>010 f(m+1, 2)

0 f(0, m)
>f(0, m+1)
0^{∞} h(0, m)
> Quasihalt
We can simplify this a bit by combining the first rule into the rest to get:
1 f(n, m)
=f(n+1, m)
0 f(3k + 1, m)
>10 f(5k + m, 2)
00 f(3k + 2, m)
>010 f(5k + m + 1, 2)
10 f(3k + 2, m)
>010 f(5k + m + 1, 2)
0 f(3k, m)
>f(0, 5k + m + 1)
It turns out we can even codify this further in order to completely convert it into a Collatzlike function. Specifically, consider the general configuration:
g(x, n, m)
= 0^{∞} bin(x) 1^{n} <E 1^{m} 0^{∞}
= 0^{∞} bin(x) f(n, m)
where bin(x)
means writing x
in binary in the standard bigendian notation (most significant bit on left, least significant bit on right). Ex: bin(18)
= 10010
.
It might not be at first clear why we are using binary encoding here. But consider what happens when we consider an example:
g(2x, 3k + 1, m)
= 0^{∞} bin(2x) f(3k + 1, m)
= 0^{∞} bin(x) 0 f(3k + 1, m)
> 0^{∞} bin(x) 10 f(5k + m, 2)
= 0^{∞} bin(4x+2) f(5k + m, 2)
= g(4x+2, 5k + m, 2)
So, in fact, each of the rules above can be converted completely into this g
context:
g(2x+1, n, m)
=g(x, n+1, m)
g(2x, 3k + 1, m)
>g(4x+2, 5k + m, 2)
g(4x, 3k + 2, m)
>g(8x + 2, 5k + m + 1, 2)
g(4x + 2, 3k + 2, m)
>g(8x + 2, 5k + m + 1, 2)
g(0, 3k, m)
> Quasihaltg(2x, 3k, m)
>g(x, 0, 5k + m + 1)
Collatz Orbit from Blank Tape
Starting our TM from a blank tape at step 8 it is in configuration:
0^{∞} 1^{1} <E 1^{3} 0^{∞}
= g(0, 1, 3)
Starting from this point the orbit of the Collatz function is:
# Iterations  Configuration 

0  g(0, 1, 3) 
1  g(2, 3, 2) 
2  g(1, 0, 8) 
3  g(0, 1, 8) 
4  g(2, 8, 2) 
…  … 
2257  g(14, 3, ~2.4 × 10^{251}) 
2258  g(7, 0, ~2.4 × 10^{251}) 
2259  g(3, 1, ~2.4 × 10^{251}) 
2260  g(1, 2, ~2.4 × 10^{251}) 
2261  g(0, 3, ~2.4 × 10^{251}) 
2262  Quasihalt 
In other words, we iterate this function 2262
times before the machine Quasihalts.
Intuition
In a way, I am done now. I have given you a precise Collatzlike function which exactly simulates this TM … but what is really going on here? In general, it feels like the value of having a Collatz analysis is that it sheds some light on what the TM is “actually doing”. But (at least for me) seeing the definition of this g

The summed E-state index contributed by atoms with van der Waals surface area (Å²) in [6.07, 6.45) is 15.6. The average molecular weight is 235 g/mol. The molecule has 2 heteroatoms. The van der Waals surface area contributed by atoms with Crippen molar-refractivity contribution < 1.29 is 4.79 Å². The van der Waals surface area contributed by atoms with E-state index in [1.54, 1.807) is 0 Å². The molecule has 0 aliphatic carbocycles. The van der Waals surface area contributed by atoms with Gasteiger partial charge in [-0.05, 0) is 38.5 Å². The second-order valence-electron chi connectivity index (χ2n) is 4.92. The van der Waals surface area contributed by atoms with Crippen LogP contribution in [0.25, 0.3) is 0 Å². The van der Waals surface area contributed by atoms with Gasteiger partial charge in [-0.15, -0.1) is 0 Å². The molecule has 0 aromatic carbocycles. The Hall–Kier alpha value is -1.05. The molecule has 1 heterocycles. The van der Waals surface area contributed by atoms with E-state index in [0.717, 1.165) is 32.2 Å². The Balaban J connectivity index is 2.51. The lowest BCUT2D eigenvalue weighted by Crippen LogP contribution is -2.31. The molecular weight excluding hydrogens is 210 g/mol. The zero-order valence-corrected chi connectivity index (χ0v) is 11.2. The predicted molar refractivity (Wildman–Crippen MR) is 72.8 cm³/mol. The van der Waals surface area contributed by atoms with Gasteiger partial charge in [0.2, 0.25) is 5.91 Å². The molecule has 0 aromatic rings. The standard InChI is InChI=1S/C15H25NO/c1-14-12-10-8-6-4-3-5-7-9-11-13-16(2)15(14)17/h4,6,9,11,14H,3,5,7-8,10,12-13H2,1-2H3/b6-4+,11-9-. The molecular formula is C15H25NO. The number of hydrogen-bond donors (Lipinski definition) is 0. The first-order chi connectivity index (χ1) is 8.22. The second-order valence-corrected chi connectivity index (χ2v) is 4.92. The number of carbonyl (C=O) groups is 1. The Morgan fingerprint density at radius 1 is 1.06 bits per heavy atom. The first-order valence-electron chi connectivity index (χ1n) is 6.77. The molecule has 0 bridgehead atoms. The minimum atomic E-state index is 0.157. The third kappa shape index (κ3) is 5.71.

and the 2262 iterations it takes to Quasihalt is not especially illuminating. Instead I actually find the definition of f
to be more helpful in understanding what this machine “does”. Let me restate the f
rules in yet another way:
f(3k + r, m)
>f(r, m + 5k)
0 f(1, m)
>10 f(m, 2)
?0 f(2, m)
>010 f(m+1, 2)
(for?
either0
or1
)0 1^{a} 0^{b} f(0, m)
>0 f(a, m+b)
0^{∞} f(0, m)
> Quasihalt
So, we repeatedly iterate a Collatzlike function on (n, m)
doing something different with the left side of the tape depending on the remainder of n
mod 3. If the remainder is 1
or 2
, then we expand the size of the left side of the tape by 1 symbol (0 > 10
or ?0 > 010
). If the remainder is 0
, then we reduce the size of the left side of the tape. In order to quasihalt, the TM must reduce the left side of the tape down to empty and then have a remainder of 0
. The question is, will the left side of the tape be reduced to empty and have remainder 0
for n
? Or will it grow endlessly?
By looking at the details of this specific orbit, it appears that these two forces (growth and reduction) are pretty evenly balanced. The tape grows a lot at first and then stays long for thousands of iterations before finally crashing down to empty.
See here, for example, where I show only the iterations where n < 3
(just the remainder).
Iteration #  Left Tape  n  m 

0  1  3  
1  1 
0  7 
2  1  8  
3  1 
2  12 
4  01 
1  22 
5  011 
1  37 
6  0111 
1  62 
7  01111 
2  102 
8  011101 
1  172 
9  0111011 
1  287 
10  01110111 
2  477 
11  011101101 
1  797 
12  0111011011 
2  1327 
13  01110110101 
2  2212 
14  011101101001 
2  3687 
15  0111011010001 
1  6147 
16  01110110100011 
0  10247 
17  01110110100 
2  10248 
18  011101101001 
1  17082 
19  0111011010011 
0  28472 
20  0111011010 
2  28473 
21  01110110101 
1  47457 
22  011101101011 
0  79097 
23  011101101 
2  79098 
24  0111011001 
1  131832 
25  01110110011 
0  219722 
26  01110110 
2  219723 
27  011101101 
1  366207 
28  0111011011 
0  610347 
29  0111011 
2  610348 
30  01110101 
2  1017247 
31  011101001 
2  1695412 
32  0111010001 
2  2825687 
33  01110100001 
0  4709482 
34  011101000 
1  4709483 
35  0111010001 
2  7849137 
36  01110100001 
1  13081897 
37  011101000011 
1  21803162 
38  0111010000111 
2  36338602 
39  01110100001101 
2  60564337 
40  011101000011001 
2  100940562 
…  …  …  … 
1498  011101101001010001 
2  
1499  0111011010010100001 
1  
1500  01110110100101000011 
1  
1501  011101101001010000111 
0  
1502  01110110100101000 
0  
1503  011101101001 
1  
1504  0111011010011 
0  
1505  0111011010 
2  
1506  01110110101 
0  
1507  011101101 
1  
1508  0111011011 
1  
1509  01110110111 
1  
1510  011101101111 
0  
1511  0111011 
1  
1512  01110111 
2  
1513  011101101 
0  
1514  0111011 
1  
1515  01110111 
0  
1516  0111 
0  
1517  ``  0